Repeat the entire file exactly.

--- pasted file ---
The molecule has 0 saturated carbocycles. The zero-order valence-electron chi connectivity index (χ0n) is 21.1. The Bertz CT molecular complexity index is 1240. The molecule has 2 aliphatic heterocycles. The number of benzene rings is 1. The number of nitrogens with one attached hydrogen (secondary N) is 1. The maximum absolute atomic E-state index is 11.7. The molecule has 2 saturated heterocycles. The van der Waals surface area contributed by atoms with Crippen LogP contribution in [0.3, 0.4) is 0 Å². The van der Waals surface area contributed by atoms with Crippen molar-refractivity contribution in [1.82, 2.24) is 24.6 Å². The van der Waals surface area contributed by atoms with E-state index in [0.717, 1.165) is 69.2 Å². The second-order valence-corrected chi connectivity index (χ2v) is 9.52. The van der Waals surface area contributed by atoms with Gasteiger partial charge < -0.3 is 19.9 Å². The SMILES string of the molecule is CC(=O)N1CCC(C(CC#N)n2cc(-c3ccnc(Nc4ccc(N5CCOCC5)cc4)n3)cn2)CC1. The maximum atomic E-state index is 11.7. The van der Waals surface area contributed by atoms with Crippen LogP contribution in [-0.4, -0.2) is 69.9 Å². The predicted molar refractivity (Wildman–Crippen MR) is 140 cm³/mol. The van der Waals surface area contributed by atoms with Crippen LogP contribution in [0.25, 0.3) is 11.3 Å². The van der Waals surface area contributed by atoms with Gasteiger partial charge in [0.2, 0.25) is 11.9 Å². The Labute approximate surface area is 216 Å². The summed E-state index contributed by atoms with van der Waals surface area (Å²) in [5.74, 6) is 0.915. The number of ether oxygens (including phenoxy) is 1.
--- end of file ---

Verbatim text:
The molecule has 0 saturated carbocycles. The zero-order valence-electron chi connectivity index (χ0n) is 21.1. The Bertz CT molecular complexity index is 1240. The molecule has 2 aliphatic heterocycles. The number of benzene rings is 1. The number of nitrogens with one attached hydrogen (secondary N) is 1. The maximum absolute atomic E-state index is 11.7. The molecule has 2 saturated heterocycles. The van der Waals surface area contributed by atoms with Crippen LogP contribution in [0.3, 0.4) is 0 Å². The van der Waals surface area contributed by atoms with Crippen molar-refractivity contribution in [1.82, 2.24) is 24.6 Å². The van der Waals surface area contributed by atoms with E-state index in [0.717, 1.165) is 69.2 Å². The second-order valence-corrected chi connectivity index (χ2v) is 9.52. The van der Waals surface area contributed by atoms with Gasteiger partial charge < -0.3 is 19.9 Å². The SMILES string of the molecule is CC(=O)N1CCC(C(CC#N)n2cc(-c3ccnc(Nc4ccc(N5CCOCC5)cc4)n3)cn2)CC1. The maximum atomic E-state index is 11.7. The van der Waals surface area contributed by atoms with Crippen LogP contribution in [-0.4, -0.2) is 69.9 Å². The predicted molar refractivity (Wildman–Crippen MR) is 140 cm³/mol. The van der Waals surface area contributed by atoms with Crippen LogP contribution in [0.25, 0.3) is 11.3 Å². The van der Waals surface area contributed by atoms with Gasteiger partial charge in [0.2, 0.25) is 11.9 Å². The Labute approximate surface area is 216 Å². The summed E-state index contributed by atoms with van der Waals surface area (Å²) in [5.74, 6) is 0.915. The number of ether oxygens (including phenoxy) is 1.